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Teaching medical ethics to experienced staff: participants, teachers and method
  1. Tore Nilstun,
  2. Marina Cuttini,
  3. Rodolfo Saracci
  1. Lund University, Sweden, Burlo Garofolo Children's Hospital, Trieste, Italy and National Research Council, Pisa, Italy respectively


    Almost all articles on education in medical ethics present proposals for or describe experiences of teaching students in different health professions. Since experienced staff also need such education, the purpose of this paper is to exemplify and discuss educational approaches that may be used after graduation. As an example we describe the experiences with a five-day European residential course on ethics for neonatal intensive care personnel. In this multidisciplinary course, using a case-based approach, the aim was to enhance the participants' understanding of ethical principles and their relevance to clinical and research activities. Our conclusion is that working with realistic cases encourages practising nurses and physicians to apply their previous knowledge and new concepts learnt in the course, thus helping them to bridge the gap between theory and practice.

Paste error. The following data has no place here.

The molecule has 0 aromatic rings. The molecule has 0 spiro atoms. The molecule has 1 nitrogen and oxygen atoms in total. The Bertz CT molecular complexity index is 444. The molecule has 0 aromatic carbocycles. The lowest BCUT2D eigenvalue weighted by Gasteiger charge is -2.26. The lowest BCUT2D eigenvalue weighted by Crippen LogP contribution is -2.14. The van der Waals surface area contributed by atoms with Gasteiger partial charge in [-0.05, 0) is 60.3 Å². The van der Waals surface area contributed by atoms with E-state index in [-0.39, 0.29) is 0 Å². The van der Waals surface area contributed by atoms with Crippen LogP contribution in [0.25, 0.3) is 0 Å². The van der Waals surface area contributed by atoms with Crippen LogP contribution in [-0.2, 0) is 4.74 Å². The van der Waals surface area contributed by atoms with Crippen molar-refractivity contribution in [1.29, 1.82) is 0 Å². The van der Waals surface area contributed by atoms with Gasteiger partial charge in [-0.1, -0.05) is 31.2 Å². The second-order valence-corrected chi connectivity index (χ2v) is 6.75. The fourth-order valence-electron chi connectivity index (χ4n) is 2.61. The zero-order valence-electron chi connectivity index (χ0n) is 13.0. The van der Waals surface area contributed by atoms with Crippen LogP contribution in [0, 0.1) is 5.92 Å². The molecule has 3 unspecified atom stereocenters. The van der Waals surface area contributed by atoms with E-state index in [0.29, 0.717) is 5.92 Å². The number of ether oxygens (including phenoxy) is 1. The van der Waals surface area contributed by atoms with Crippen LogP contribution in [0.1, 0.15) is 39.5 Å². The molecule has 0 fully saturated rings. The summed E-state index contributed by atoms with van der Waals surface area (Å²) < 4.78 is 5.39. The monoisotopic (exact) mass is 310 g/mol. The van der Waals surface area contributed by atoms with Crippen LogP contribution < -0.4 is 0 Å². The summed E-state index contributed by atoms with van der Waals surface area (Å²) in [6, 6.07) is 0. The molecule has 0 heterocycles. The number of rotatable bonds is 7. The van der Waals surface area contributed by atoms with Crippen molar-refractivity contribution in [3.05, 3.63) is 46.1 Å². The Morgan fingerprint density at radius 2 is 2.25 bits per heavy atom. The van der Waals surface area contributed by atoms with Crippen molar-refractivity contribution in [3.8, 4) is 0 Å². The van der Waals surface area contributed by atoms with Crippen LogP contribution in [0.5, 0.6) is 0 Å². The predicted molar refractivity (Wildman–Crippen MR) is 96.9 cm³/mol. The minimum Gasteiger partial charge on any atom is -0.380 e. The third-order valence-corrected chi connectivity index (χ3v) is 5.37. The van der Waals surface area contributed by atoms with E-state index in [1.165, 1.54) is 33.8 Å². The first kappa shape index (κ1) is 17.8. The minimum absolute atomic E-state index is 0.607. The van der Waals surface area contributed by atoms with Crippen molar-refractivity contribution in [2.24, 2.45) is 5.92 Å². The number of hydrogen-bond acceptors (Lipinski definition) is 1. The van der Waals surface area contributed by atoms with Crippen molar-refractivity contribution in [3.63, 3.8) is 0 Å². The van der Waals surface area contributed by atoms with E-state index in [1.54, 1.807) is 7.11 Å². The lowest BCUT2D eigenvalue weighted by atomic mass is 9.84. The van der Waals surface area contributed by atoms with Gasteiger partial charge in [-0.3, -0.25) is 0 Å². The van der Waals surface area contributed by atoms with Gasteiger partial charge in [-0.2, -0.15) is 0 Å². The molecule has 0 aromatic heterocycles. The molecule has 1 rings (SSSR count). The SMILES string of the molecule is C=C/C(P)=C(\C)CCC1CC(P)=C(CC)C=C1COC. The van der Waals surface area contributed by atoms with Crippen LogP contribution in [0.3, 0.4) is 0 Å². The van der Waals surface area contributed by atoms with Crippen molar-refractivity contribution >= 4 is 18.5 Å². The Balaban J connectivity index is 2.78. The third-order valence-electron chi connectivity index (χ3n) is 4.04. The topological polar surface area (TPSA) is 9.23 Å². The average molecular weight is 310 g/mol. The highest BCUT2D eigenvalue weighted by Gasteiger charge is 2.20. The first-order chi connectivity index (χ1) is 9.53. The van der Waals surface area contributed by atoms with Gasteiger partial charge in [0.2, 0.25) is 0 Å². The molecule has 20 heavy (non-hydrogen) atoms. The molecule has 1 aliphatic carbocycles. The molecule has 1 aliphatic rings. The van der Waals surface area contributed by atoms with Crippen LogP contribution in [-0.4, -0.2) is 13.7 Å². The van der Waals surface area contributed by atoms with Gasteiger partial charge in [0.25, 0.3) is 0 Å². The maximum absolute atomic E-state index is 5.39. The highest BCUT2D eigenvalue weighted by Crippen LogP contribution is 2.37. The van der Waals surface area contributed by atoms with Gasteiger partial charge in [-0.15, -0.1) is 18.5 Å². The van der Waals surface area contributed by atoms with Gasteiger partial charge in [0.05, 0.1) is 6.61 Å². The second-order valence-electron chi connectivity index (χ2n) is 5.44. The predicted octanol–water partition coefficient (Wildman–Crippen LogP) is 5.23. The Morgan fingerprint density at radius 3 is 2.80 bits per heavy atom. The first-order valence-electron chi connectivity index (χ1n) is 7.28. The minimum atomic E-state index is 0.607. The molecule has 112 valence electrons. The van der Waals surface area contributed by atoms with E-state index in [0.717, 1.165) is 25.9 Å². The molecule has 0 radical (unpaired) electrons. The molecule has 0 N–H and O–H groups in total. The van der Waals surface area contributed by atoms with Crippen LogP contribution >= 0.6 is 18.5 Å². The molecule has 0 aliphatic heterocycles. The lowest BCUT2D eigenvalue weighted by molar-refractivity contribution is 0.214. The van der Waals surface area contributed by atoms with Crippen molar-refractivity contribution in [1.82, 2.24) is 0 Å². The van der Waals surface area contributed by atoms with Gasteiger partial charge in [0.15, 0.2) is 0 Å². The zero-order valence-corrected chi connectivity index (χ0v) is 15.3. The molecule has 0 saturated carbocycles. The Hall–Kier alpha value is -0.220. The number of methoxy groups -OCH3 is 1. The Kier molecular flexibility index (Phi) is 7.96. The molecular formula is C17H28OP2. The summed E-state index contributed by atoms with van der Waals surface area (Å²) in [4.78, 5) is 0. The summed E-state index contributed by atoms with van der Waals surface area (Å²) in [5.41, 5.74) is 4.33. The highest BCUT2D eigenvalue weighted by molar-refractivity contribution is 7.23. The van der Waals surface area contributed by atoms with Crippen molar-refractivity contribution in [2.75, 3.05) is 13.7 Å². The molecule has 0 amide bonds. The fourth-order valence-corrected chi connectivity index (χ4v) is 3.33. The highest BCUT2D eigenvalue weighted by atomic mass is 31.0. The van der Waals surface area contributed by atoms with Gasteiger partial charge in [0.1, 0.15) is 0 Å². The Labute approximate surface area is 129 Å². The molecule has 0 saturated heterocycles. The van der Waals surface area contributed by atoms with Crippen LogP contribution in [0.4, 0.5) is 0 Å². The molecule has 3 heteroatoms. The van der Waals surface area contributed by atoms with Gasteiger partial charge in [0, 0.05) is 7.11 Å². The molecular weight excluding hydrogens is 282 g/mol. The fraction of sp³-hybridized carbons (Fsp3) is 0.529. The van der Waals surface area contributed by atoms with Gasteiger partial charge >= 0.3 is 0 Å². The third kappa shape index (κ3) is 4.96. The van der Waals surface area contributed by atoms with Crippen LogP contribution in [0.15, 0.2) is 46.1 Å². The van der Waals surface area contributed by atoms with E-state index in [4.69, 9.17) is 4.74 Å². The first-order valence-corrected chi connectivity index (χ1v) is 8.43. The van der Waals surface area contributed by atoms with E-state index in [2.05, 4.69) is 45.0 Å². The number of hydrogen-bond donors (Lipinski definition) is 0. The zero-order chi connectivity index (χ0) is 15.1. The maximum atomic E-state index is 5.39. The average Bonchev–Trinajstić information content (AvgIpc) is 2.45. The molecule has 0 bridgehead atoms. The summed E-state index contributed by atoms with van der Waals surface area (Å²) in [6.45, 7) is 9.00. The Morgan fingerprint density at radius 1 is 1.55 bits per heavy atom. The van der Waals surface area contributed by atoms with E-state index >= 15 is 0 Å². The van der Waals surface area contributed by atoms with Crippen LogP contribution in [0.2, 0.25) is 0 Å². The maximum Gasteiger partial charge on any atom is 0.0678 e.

• Case method
    • medical ethics education
    • neonatal intensive care personnel

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    • Tore Nilstun, PhD is Associate Professor in the Department of Medical Ethics, Lund University, Sweden. Marina Cuttini, MD, MPH, PhD, is a Neonatologist and Epidemiologist in the Unit of Neonatal Intensive Care and Unit of Epidemiology, Burlo Garofolo Children's Hospital, Trieste, Italy. Rodolfo Saracci, MD, is Professor of Epidemiology in the Division of Epidemiology, IFC, National Research Council, Pisa, Italy.

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